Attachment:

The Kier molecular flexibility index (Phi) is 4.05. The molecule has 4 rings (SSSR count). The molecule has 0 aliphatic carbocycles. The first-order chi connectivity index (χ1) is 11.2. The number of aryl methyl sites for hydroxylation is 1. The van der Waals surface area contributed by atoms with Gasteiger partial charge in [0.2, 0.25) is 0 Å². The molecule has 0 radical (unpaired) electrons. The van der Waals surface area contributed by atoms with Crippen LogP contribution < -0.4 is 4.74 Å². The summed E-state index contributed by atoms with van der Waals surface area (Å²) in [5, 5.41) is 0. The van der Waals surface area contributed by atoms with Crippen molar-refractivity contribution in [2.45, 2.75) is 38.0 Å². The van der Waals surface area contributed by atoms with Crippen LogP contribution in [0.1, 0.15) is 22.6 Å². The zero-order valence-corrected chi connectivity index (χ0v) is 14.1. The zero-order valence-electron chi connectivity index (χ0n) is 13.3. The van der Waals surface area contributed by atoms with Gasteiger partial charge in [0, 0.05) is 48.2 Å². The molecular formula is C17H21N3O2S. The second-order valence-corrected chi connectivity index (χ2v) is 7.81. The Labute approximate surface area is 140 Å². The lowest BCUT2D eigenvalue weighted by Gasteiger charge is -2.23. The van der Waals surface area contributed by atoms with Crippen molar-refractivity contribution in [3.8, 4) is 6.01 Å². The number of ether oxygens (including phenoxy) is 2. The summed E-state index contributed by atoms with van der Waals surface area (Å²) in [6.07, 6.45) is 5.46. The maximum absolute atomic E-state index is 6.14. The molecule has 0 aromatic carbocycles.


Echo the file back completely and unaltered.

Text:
The Kier molecular flexibility index (Phi) is 4.05. The molecule has 4 rings (SSSR count). The molecule has 0 aliphatic carbocycles. The first-order chi connectivity index (χ1) is 11.2. The number of aryl methyl sites for hydroxylation is 1. The van der Waals surface area contributed by atoms with Gasteiger partial charge in [0.2, 0.25) is 0 Å². The molecule has 0 radical (unpaired) electrons. The van der Waals surface area contributed by atoms with Crippen LogP contribution < -0.4 is 4.74 Å². The summed E-state index contributed by atoms with van der Waals surface area (Å²) in [5, 5.41) is 0. The van der Waals surface area contributed by atoms with Crippen molar-refractivity contribution in [2.45, 2.75) is 38.0 Å². The van der Waals surface area contributed by atoms with Crippen LogP contribution in [0.1, 0.15) is 22.6 Å². The zero-order valence-corrected chi connectivity index (χ0v) is 14.1. The zero-order valence-electron chi connectivity index (χ0n) is 13.3. The van der Waals surface area contributed by atoms with Gasteiger partial charge in [0, 0.05) is 48.2 Å². The molecular formula is C17H21N3O2S. The second-order valence-corrected chi connectivity index (χ2v) is 7.81. The Labute approximate surface area is 140 Å². The lowest BCUT2D eigenvalue weighted by Gasteiger charge is -2.23. The van der Waals surface area contributed by atoms with Crippen molar-refractivity contribution in [3.8, 4) is 6.01 Å². The number of ether oxygens (including phenoxy) is 2. The summed E-state index contributed by atoms with van der Waals surface area (Å²) in [6.07, 6.45) is 5.46. The maximum absolute atomic E-state index is 6.14. The molecule has 0 aromatic carbocycles.